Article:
Solarized Cinema | Movies | Weekly style
Light up the fur covered popcorn: It’s a surreal movie night!
A cinematic version of his “Man Ray: The Paris Years” exhibition, the Virginia Museum of Fine Arts’ Man Ray & Friends film night will feature surreal short films by the legendary photographer, as well as works by two of his illustrious friends, Marcel Duchamp. and Jean Cocteau.
“He was actually called ‘Man Ray, The Maker of Bad Movies,’ and his movies are a lot of fun,” said VMFA chief curator Michael Taylor, who will host the Feb. 11 screenings. “We know you can see these movies on YouTube, but you really need to check them out in a theater.”
Born in Philadelphia and raised in the Bronx, Emmanuel Radnitzky — Man Ray — was an active figure in the French avant-garde of the 1920s and 30s. His work as a filmmaker is eclipsed by his prolific and lucrative output as a still photographer. , but his abstract, primitive and improvisational films could be just as creative and inspiring, says Madeleine Dugan, exhibition research assistant at VMFA. “You learn by watching them that you don’t have to take yourself too seriously. You can just have fun and something beautiful can come out of it.”
On the program, three short silent films that the photographer made in Paris — “Retour à la raison” (1923, L’Etoile de mer (1928) and “Les Mystères du Château de Dé” (1929) — as well as Anemic Cinema” (1926) by Dada pioneer Marcel Duchamp and Jean Cocteau’s “The Blood of a Poet” (1932). There are links between the films. Man Ray was an assistant on “Anemic Cinema” “, a short film that includes the proto-psychedelic “Rotoreliefs” of Duchamp. Man Ray.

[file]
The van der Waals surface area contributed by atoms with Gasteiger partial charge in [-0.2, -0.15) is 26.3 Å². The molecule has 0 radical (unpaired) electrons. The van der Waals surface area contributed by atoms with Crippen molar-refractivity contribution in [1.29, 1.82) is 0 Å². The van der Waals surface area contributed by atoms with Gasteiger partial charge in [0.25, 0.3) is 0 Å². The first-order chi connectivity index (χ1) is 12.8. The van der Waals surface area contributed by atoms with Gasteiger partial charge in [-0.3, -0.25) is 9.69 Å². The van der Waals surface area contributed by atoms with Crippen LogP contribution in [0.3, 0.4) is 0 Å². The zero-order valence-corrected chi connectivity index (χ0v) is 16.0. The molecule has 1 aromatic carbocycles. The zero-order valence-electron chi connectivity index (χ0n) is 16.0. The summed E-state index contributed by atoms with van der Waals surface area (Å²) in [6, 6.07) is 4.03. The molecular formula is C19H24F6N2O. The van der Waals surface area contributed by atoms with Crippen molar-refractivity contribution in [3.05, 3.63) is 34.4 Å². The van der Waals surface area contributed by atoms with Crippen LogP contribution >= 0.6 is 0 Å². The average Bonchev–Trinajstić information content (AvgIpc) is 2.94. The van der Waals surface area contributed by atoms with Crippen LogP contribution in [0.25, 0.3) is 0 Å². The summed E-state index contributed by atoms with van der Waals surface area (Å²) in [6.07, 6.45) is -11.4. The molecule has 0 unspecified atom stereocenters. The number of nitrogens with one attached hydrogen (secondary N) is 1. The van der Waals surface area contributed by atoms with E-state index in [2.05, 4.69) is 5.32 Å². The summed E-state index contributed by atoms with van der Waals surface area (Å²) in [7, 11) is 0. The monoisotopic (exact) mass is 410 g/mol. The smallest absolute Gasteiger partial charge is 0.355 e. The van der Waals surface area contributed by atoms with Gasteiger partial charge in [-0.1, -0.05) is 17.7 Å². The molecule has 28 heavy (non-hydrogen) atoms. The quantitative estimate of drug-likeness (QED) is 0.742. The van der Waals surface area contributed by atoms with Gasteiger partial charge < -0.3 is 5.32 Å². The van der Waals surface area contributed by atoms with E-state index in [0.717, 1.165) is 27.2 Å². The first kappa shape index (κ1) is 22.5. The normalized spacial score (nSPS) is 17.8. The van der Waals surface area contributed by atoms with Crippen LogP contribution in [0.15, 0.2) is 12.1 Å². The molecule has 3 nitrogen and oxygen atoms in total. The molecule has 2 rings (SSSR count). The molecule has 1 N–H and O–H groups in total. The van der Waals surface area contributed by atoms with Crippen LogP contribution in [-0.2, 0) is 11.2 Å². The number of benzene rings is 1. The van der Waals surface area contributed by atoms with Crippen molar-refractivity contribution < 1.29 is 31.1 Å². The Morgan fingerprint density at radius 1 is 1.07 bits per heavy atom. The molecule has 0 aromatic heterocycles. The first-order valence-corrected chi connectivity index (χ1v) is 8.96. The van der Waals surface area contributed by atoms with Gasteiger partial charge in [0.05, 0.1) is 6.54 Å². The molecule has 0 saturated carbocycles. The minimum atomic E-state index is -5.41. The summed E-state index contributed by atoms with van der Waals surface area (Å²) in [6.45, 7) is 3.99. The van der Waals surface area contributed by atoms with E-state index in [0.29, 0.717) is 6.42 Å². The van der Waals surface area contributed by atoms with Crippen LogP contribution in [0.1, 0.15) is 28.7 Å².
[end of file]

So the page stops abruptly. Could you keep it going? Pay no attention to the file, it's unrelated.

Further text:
The Virginia Museum of Fine Arts has made one of its most memorable recent acquisitions when it purchased some 50 portrait works by Man Ray, making it one of the largest holders of the artist’s work in the world. United States. “Man Ray: The Paris Years” features the new VMFA collection as well as numerous loans from other institutions and collectors (including Sir Elton John). It will end its run at the museum on February 21.
The Man Ray & Friends movie night complements the main exhibit, Taylor says, as it shows another side of the famed photographer – the experimenter who delved into pure nonlinear imagery. “Man Ray was first a member of the Dada group and then Surrealism, and the show really captures both of those arcs. Dada and Surrealism encompasses chance, accidents, and he never believed that was his job to tell a story. If you look for a beginning, a middle and an end in his films, well, the beginning could be at the end.”
“Man Ray & Friends Film Night: Meaningful Logic Goes Without Saying” will be held Friday, February 11 from 6:30-9 p.m. at the Leslie Cheek Theater at the Virginia Museum of Fine Arts. $8 ($5 members) www.vmfa.museum